Karakalpak language

Karakalpak
Qaraqalpaq tili, Қарақалпақ тили, قاراقالپاق تىلى
Karakalpak.svg
Karakalpak in Latin, Arabic Nastaliq, and Cyrillic scripts.
Native toUzbekistan, Kazakhstan, Turkmenistan
RegionKarakalpakstan
EthnicityKarakalpaks
Native speakers
583,410 (2010)[1]
Turkic
Latin and Cyrillic
Official status
Official language in
 Karakalpakstan (Uzbekistan)
Language codes
ISO 639-2kaa
ISO 639-3kaa
Glottologkara1467
KarakalpakMap.PNG
Map showing locations of Karakalpak (red) within Uzbekistan
This article contains IPA phonetic symbols. Without proper rendering support, you may see question marks, boxes, or other symbols instead of Unicode characters. For an introductory guide on IPA symbols, see Help:IPA.

Karakalpak is a Turkic language spoken by Karakalpaks in Karakalpakstan. It is divided into two dialects, Northeastern Karakalpak and Southeastern Karakalpak. It developed alongside Uzbek and neighboring Kazakh languages, being markedly influenced by both. Typologically, Karakalpak belongs to the Kipchak branch of the Turkic languages, thus being closely related to and highly mutually intelligible with Kazakh.[2]

Classification

Karakalpak is a member of the Kipchak branch of Turkic languages, which includes Kazakh, Bashkir, Tatar, Kumyk, Karachay, Nogai and Kyrgyz. Due to its proximity to Uzbek, much of Karakalpak's vocabulary and grammar has been influenced by Uzbek. Like the vast majority of Turkic languages, Karakalpak has vowel harmony, is agglutinative and has no grammatical gender. Word order is usually subject–object–verb.

Geographic distribution

Karakalpak is spoken mainly in the Karakalpakstan Autonomous Republic of Uzbekistan. Approximately 2,000 people in Afghanistan and smaller diaspora in parts of Russia, Kazakhstan, Turkey and other parts of the world speak Karakalpak.

Official status

Karakalpak has official status in the Karakalpakstan Autonomous Republic.

Dialects

Ethnologue identifies two dialects of Karakalpak: Northeastern and Southwestern. Menges mentions a third possible dialect spoken in the Fergana Valley. The Southwestern dialect has /tʃ/ for the Northeastern /ʃ/.

Phonology

Karakalpak has 21 native consonant phonemes and regularly uses four non-native phonemes in loan words. Non-native sounds are shown in parentheses.

Karakalpak vowels, from Menges (1947:?)

Consonants

  Labial Alveolar Palatal Velar Uvular Glottal
Nasal m n     ŋ        
Plosive p b t d     k ɡ q      
Affricate     (t͡s)   (t͡ʃ)              
Fricative (f) (v) s z ʃ ʒ x ɣ     h  
Rhotic     r                
Approximant     l j w        

Vowels

Front Back
spread rounded spread rounded
Close i y ɯ u
Mid e œ o
Open æ a

Vowel harmony

Vowel harmony functions in Karakalpak much as it does[clarification needed] in other Turkic languages. Words borrowed from Russian or other languages may not observe rules of vowel harmony, but the following rules usually apply:[What are the rules for Karakalpak words?]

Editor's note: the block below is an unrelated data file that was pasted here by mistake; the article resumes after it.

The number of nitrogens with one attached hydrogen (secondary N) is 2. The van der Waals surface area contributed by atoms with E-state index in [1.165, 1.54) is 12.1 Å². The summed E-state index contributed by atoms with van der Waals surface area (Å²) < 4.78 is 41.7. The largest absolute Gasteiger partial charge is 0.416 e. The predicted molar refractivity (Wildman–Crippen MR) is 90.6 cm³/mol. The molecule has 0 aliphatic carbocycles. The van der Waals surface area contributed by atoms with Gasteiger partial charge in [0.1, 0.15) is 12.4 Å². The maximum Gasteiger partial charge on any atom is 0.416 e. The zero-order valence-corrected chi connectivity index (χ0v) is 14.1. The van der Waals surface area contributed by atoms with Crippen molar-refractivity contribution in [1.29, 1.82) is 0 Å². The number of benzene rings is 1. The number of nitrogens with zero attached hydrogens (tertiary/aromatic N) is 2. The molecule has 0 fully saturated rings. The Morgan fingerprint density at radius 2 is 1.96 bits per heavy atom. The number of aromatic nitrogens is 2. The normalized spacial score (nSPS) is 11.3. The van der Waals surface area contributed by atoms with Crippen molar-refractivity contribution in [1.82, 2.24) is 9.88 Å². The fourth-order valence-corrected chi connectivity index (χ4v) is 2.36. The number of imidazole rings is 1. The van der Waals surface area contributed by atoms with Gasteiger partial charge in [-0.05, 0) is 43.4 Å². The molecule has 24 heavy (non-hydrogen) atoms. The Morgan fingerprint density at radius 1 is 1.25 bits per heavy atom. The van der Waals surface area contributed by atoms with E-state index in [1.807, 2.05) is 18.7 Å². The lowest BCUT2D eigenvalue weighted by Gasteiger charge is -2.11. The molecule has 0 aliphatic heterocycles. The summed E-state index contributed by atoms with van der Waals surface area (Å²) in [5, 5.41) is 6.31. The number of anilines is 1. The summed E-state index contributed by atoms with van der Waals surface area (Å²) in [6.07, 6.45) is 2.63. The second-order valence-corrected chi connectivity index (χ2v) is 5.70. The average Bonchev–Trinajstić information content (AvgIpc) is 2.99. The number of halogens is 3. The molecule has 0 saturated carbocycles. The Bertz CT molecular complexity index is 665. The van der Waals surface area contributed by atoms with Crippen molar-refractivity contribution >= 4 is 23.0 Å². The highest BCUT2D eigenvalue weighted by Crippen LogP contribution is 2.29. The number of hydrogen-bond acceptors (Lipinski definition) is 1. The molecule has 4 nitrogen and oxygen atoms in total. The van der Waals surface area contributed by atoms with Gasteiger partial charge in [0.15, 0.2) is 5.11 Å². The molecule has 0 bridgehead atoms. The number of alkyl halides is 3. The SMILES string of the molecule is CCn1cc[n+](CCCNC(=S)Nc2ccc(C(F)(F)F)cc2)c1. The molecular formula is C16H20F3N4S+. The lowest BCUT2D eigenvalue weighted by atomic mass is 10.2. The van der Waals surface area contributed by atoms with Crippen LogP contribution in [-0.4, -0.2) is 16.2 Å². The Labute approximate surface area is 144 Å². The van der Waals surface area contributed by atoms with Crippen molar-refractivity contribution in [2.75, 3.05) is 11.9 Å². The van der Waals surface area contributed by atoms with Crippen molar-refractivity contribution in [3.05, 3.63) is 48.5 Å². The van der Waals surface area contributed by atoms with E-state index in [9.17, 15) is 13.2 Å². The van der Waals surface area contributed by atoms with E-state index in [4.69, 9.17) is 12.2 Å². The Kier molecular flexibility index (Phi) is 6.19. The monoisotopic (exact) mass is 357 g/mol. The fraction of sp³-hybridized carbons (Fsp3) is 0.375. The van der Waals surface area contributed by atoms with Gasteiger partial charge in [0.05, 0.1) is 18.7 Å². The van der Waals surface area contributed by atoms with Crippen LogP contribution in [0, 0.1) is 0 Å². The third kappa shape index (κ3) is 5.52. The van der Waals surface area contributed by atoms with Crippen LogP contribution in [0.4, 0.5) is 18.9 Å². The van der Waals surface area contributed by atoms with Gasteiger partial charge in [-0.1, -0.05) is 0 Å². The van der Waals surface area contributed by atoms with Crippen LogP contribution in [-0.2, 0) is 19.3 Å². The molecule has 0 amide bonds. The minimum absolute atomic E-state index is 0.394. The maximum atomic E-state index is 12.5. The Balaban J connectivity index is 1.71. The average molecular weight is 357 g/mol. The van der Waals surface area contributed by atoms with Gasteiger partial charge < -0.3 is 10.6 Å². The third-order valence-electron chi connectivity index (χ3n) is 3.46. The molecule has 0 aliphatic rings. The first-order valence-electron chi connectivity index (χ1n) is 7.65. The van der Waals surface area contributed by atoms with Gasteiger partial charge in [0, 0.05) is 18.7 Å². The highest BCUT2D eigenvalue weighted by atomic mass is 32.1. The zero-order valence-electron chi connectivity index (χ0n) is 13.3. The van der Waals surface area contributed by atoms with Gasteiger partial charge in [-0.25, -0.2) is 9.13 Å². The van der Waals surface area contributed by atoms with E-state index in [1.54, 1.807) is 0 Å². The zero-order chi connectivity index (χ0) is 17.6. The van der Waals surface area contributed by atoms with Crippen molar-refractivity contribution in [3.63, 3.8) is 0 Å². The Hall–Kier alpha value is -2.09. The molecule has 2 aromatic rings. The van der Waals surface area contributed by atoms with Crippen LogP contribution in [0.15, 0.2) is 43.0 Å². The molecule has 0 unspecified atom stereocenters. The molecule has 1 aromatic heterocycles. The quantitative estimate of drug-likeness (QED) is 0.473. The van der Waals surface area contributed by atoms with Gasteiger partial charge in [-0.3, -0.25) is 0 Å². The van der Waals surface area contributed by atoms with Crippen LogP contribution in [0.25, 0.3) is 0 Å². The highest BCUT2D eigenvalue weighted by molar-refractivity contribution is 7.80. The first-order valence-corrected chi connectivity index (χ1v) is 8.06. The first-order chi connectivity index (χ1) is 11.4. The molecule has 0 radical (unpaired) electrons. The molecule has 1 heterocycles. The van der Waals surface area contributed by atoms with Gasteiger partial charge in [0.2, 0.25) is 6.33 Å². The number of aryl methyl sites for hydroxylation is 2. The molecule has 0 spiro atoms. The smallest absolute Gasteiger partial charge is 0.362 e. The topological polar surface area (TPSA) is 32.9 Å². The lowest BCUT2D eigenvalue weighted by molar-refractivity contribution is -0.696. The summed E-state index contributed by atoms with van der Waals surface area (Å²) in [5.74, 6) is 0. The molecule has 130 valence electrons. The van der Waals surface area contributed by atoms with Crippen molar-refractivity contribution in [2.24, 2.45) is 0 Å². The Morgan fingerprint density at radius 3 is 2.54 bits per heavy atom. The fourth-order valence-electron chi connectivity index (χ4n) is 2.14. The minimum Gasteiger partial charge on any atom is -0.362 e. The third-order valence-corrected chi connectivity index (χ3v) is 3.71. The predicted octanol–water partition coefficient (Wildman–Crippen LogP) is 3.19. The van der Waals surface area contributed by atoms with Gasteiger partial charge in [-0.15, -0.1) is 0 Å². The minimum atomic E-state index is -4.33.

Vowel May be followed by:
a a, ɯ
æ e, i
e e, i
i e, i
o a, o, u, ɯ
œ e, i, œ, y
u a, o, u
y e, œ, y
ɯ a, ɯ

Vocabulary

Personal pronouns

Singular Plural
1st person men 'I' biz 'we'
2nd person sen 'you' siz 'you (pl.)'
3rd person ol 'he/she/it' olar 'they'

Numbers

  1. bir 1
  2. eki 2
  3. úsh 3
  4. tórt 4
  5. bes 5
  6. altı 6
  7. jeti 7
  8. segiz 8
  9. toǵız 9
  10. on 10
  • júz 100
  • mıń 1000

Writing system

March 2006. A photo laboratory in Nukus – with the signboard written in Karakalpak language using the Latin alphabet.

Karakalpak was written in the Arabic and Persian script until 1928, in the Latin script (with additional characters) from 1928 to 1940, after which Cyrillic was introduced. Following Uzbekistan's independence in 1991, the decision was made to drop Cyrillic and revert to the Latin alphabet. Whilst the use of Latin script is now widespread in Tashkent, its introduction into Karakalpakstan remains gradual.

The Cyrillic and Latin alphabets are shown below with their equivalent representations in the IPA. Cyrillic letters with no representation in the Latin alphabet are marked with asterisks. The last changes to the new Karakalpak alphabet were made in 2016: instead of letters with apostrophes, letters with acutes were introduced.[3] Therefore, the new Karakalpak alphabet will act in the same way the new Kazakh and Uzbek alphabets represent – that is, with acutes.

Cyrillic Latin IPA Cyrillic Latin IPA Cyrillic Latin IPA
Аа Aa /a/ Ққ Qq /q/ Фф Ff /f/
Әә Áá /æ/ Лл Ll /l/ Хх Xx /x/
Бб Bb /b/ Мм Mm /m/ Ҳҳ Hh /h/
Вв Vv /v/ Нн Nn /n/ Цц Cc /ts/
Гг Gg /ɡ/ Ңң Ńń /ŋ/ Чч Ch;ch /tʃ/
Ғғ Ǵǵ /ɣ/ Оо Oo /o/ Шш Sh;sh /ʃ/
Дд Dd /d/ Өө Óó /œ/ Щщ* sch /ʃtʃ/
Ее Ee /e/ Пп Pp /p/ Ъъ*    
Ёё* yo /jo/ Рр Rr /r/ Ыы Íı /ɯ/
Жж Jj /ʒ/ Сс Ss /s/ Ьь*    
Зз Zz /z/ Тт Tt /t/ Ээ Ee /e/
Ии Ii /i/ Уу Uu /u/ Юю* yu /ju/
Йй Yy /j/ Үү Úú /y/ Яя ya /ja/
Кк Kk /k/ Ўў Ww /w/

Before 2009, C was written as TS; I and Í were written as dotted and dotless I.[4]

Poets

See also

References

  1. ^ Karakalpak at Ethnologue (18th ed., 2015) (subscription required)
  2. ^ "Karakalpak". Ethnologue. Retrieved 2016-03-12.
  3. ^ "Латын жазыўына тийкарланған қарақалпақ әлипбеси". Каракалпакский государственный университет им. Бердаха (in Kara-Kalpak). Archived from the original on 2017-12-24. Retrieved 2018-01-27.
  4. ^ Karakalpak Cyrillic – (Old / New) Latin transliterator

Bibliography

  • Johanson, Lars; Csató, Éva Ágnes, eds. (1998), The Turkic Languages, London: Routledge, ISBN 9780415082006, OCLC 40980286
  • Menges, Karl H. (1947), Qaraqałpaq Grammar, Translated from German by Leora P. Cunningham, New York: King's Crown Press, OCLC 3615928
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